King Charles cancer: Experts reveal why cancer patients lose taste after chemotherapy

3 min read

Weeks prior, white visiting University College Hospital Macmillan Cancer Centre in London, he made a similar comment, asking patients about side effects of chemo such as loss of appetite and taste, and fatigue.

What causes a loss of taste?

According to experts this change in taste and appetite can be linked to how much saliva our mouths are able to produce while on the drugs.

Speaking exclusively to Express.co.uk, Sonia Khan – lead pharmacist at Feel Gut, explained: “Chemotherapy can affect our taste in a couple of ways, the drug can stay within our saliva for several days after treatment, it can also reduce our volume of saliva making the taste of the drug more concentrated and intense within our mouths.

“It can also make every food taste the same.”

Cancer Research UK’s specialist cancer information nurse, Sarah Green, added: “Cancer treatments like radiotherapy and certain chemotherapy drugs can cause taste changes, which can cause a metallic or chemical taste in the mouth, make food taste salty or sweet, or cause a dry mouth.”

As well as leading to weight loss due to a decreased appetite it can also impact your teeth.

“Both radiation therapy and chemotherapy can affect the lining of the mouth and salivary glands, as these areas are very sensitive to radiation,” Nyree Whitley, chief clinical officer at My Dentist, commented.

“This can lead to a decrease in saliva production and an imbalance to the bacteria in your mouth, resulting in dry mouth, tooth decay, mouth sores or in some cases, infections.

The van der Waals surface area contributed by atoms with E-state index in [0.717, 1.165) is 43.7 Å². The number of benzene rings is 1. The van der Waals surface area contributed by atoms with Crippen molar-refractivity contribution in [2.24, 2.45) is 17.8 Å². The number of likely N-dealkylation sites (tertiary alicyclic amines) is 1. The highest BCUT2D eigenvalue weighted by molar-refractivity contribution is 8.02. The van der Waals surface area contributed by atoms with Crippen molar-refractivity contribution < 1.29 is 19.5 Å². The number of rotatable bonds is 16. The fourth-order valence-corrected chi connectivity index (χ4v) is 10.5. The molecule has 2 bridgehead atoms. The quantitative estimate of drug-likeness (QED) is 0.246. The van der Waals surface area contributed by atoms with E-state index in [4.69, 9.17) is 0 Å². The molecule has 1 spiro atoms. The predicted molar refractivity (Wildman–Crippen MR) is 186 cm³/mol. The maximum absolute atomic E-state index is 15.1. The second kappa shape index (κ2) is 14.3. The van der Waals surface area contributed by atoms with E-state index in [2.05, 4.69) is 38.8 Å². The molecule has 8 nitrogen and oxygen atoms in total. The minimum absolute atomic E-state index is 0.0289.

“Generally speaking, the higher the radiation or dosage of treatment, the larger the risk of developing these conditions.”

She continued: “My advice to those who are undergoing either radiation therapy or chemotherapy would be to use a soft toothbrush to brush your teeth, a mouthwash and refrain from smoking or drinking alcohol, as this could cause further irritation.

“However, if you or a loved one are undergoing treatment for cancer, it’s best to get in touch with your dentist so that they can support you with tailored advice on how to keep irritation or infections to a minimum.”

Luckily, any changes to your taste shouldn’t be permanent.

Sarah said: “These symptoms should only last up to a few months, and many cancer units and hospitals now have dieticians to help people with cancer through this.

“Dealing with these changes can be tricky, but trying strong-tasting foods, foods of varying texture and using things like sauces and pickles to add more flavour to food can help with the adjustment.”

There are steps you can take to make sure you are eating enough while going through treatment.

Sonia recommended the following to ensure you are able to hit your daily nutritional intake:

  • Add herbs and spices to your food
  • Stay hydrated to help dilute the taste of the drug within your saliva
  • Use bottled sauces and marinades to enhance flavour
  • Marinade your foods hours before you cooking
  • Ensure oral hygiene
  • Avoid extreme temperatures of foods, (hot and cold).

The NHS lists side effects of chemotherapy as:

  • Tiredness
  • Feeling and being sick
  • Hair loss
  • Infections
  • Anaemia
  • Bruising and bleeding
  • Sore mouth
  • Difficulty sleeping
  • Loss of appetite
  • Skin and nail changes
  • Memory and concentration problems
  • Sex and fertility issues
  • Diarrhoea and constipation
  • Mental health issues.

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